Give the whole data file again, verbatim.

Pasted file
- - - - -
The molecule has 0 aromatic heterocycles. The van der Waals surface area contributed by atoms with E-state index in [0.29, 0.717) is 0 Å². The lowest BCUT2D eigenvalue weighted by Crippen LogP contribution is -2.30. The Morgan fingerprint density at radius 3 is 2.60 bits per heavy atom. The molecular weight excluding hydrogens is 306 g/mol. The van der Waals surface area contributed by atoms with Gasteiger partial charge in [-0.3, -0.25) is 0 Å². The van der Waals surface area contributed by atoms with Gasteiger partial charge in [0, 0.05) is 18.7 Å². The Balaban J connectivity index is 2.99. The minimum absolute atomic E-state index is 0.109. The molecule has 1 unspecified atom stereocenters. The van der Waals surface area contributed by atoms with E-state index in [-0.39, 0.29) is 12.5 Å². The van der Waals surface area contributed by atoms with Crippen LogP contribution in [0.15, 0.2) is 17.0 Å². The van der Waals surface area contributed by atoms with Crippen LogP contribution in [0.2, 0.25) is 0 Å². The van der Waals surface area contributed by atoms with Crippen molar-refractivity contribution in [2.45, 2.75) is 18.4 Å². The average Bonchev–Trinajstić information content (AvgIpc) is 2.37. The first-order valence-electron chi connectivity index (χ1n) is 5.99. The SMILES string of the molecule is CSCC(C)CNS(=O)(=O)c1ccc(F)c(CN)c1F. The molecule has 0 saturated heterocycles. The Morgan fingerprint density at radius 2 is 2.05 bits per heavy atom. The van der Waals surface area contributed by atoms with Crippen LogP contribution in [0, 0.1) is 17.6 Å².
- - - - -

The molecule has 0 aromatic heterocycles. The van der Waals surface area contributed by atoms with E-state index in [0.29, 0.717) is 0 Å². The lowest BCUT2D eigenvalue weighted by Crippen LogP contribution is -2.30. The Morgan fingerprint density at radius 3 is 2.60 bits per heavy atom. The molecular weight excluding hydrogens is 306 g/mol. The van der Waals surface area contributed by atoms with Gasteiger partial charge in [-0.3, -0.25) is 0 Å². The van der Waals surface area contributed by atoms with Gasteiger partial charge in [0, 0.05) is 18.7 Å². The Balaban J connectivity index is 2.99. The minimum absolute atomic E-state index is 0.109. The molecule has 1 unspecified atom stereocenters. The van der Waals surface area contributed by atoms with E-state index in [-0.39, 0.29) is 12.5 Å². The van der Waals surface area contributed by atoms with Crippen LogP contribution in [0.15, 0.2) is 17.0 Å². The van der Waals surface area contributed by atoms with Crippen LogP contribution in [0.2, 0.25) is 0 Å². The van der Waals surface area contributed by atoms with Crippen molar-refractivity contribution in [2.45, 2.75) is 18.4 Å². The average Bonchev–Trinajstić information content (AvgIpc) is 2.37. The first-order valence-electron chi connectivity index (χ1n) is 5.99. The SMILES string of the molecule is CSCC(C)CNS(=O)(=O)c1ccc(F)c(CN)c1F. The molecule has 0 saturated heterocycles. The Morgan fingerprint density at radius 2 is 2.05 bits per heavy atom. The van der Waals surface area contributed by atoms with Crippen LogP contribution in [0, 0.1) is 17.6 Å².